- Bullying happens when we stop trying to imagine people fully – when we dehumanize each other. So we have to model the change we want to achieve. Imagine this person as more than just a bully, but as someone who’s flawed just like the rest of us. Imagine them as someone who’s capable of doing better next time. To prevent bullying, everyone is going to have to be part of the solution.
- It’s possible that the bullying is being done by someone you consider a friend. We know it’s hard to call out friends on their behavior, but a true friend isn’t there just to make us feel better; a true friend is someone who helps us be better. So speak up, because this is a lesson your friend needs to learn right now, and you are in a unique place to help them learn it.
Saying something to the person being bullied
- You can speak to the person who’s being bullied even after the situation is over. Tell them you saw what happened and that it wasn’t fair. If it’s social or relational bullying, the person who was bullied might not even realize they’ve been victimized at all.
- Ask if they’d like to talk, or if there’s any way you can help. Listen to them. Then you can try suggesting that they go speak to a teacher, or parent, or whichever authority figure seems appropriate.
Saying something to an adult
- If you’re aware of an ongoing bullying situation and you don’t know how to stop it, talk to an adult you trust. Don’t leave it alone in hopes that it will work itself out. Being silent only helps the bullying continue.
- If it doesn’t feel safe to intervene, or if you’re worried the person being bullied is at risk of physical harm, go tell an adult immediately. Find a teacher or any figure of authority at hand.
4. Be mindful of your own behavior.
Sometimes we may not realize the little ways we contribute to a situation that leaves someone feeling bullied, or excluded, or valueless. So take a minute and really think about it. To the best of your ability, are you being inclusive? Are you practicing compassion? Are you treating everyone with dignity?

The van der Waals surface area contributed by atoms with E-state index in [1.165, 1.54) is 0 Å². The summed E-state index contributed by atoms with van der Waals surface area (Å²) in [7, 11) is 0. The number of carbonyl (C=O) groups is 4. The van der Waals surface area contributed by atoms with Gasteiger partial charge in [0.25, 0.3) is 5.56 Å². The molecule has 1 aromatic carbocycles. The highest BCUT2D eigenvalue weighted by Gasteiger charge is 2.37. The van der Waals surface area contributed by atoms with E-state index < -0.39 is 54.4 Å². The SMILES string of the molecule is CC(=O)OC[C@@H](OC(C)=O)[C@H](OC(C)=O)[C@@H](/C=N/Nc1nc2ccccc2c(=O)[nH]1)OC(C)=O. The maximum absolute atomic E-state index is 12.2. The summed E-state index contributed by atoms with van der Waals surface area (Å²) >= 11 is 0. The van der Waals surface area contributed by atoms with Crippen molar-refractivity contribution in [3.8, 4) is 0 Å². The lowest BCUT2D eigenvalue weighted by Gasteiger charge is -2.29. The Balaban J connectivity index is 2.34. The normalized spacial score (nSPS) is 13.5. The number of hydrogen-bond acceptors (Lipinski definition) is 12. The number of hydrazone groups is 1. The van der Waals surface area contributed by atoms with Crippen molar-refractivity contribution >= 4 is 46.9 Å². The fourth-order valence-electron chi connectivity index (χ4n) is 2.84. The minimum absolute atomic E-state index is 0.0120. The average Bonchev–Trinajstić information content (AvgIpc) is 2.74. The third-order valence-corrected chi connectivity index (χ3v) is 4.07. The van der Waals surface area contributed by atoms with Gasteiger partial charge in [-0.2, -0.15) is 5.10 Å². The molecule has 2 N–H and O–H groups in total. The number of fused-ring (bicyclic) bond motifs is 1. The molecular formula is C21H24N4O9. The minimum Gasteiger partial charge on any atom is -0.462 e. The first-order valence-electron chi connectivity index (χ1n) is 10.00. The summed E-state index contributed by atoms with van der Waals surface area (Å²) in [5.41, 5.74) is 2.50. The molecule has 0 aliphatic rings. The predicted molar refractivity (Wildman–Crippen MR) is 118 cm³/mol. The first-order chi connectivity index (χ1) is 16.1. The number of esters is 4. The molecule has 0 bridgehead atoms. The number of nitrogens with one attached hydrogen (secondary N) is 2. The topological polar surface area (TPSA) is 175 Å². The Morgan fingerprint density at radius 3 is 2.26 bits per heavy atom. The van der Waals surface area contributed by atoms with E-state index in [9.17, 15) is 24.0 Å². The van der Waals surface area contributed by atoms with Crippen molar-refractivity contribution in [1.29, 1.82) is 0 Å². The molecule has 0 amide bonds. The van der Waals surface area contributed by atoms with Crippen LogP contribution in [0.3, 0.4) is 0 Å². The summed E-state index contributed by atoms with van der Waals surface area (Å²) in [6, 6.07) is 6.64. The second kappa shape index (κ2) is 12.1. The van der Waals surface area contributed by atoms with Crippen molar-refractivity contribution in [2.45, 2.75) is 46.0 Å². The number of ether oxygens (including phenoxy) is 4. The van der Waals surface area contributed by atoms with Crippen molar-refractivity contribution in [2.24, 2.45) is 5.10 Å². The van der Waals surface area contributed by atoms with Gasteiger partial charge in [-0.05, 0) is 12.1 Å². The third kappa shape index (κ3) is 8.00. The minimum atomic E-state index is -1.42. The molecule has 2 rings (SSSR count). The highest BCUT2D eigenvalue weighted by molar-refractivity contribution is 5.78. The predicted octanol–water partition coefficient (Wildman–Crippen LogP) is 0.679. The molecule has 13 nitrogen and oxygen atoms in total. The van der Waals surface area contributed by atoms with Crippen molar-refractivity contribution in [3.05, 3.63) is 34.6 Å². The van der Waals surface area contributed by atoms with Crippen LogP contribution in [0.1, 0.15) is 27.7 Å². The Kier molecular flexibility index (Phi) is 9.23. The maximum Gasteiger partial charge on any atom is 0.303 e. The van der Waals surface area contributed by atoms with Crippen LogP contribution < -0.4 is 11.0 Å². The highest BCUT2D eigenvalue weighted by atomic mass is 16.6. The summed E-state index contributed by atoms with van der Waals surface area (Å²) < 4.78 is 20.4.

Is there anyone you and your friends repeatedly make jokes about, even if you don’t make these jokes in front of that person? When we repeatedly poke fun at someone behind their back, we create an environment where it’s easier for someone else to tease them to their face. We need to be mindful of the social environments we play a role in. To prevent bullying, we all have to do better than we’ve done so far.
And if someone says you’ve hurt their feelings, don’t jump straight to being defensive. Use this as a chance to really look at your behavior. Try to see things from their point of view. Think about the sort of person you want to be known as. How do you want others to feel around you? Now think: does your behavior always match that? It can be really hard to be totally honest about ourselves, but this is how we grow.
5. Be a friend.
Maybe the greatest way you can help prevent bullying is by being a friend to someone who could really use it. Go pay a compliment to someone who needs a compliment. Invite someone to hang out. Learn something about them. Sometimes the best way to stand up for each other is just to stand with each other.
If you or someone you know is having a hard time and would like to talk to someone, there are teens who want to listen at Teen Line. Call 310-855-4673, or text TEEN to 839863. Teen Line is open for calls from 6-10 PM California time. Another contact is the Oregon Youth Line. Call 877-968-8491 or text TEEN2TEEN to 839863.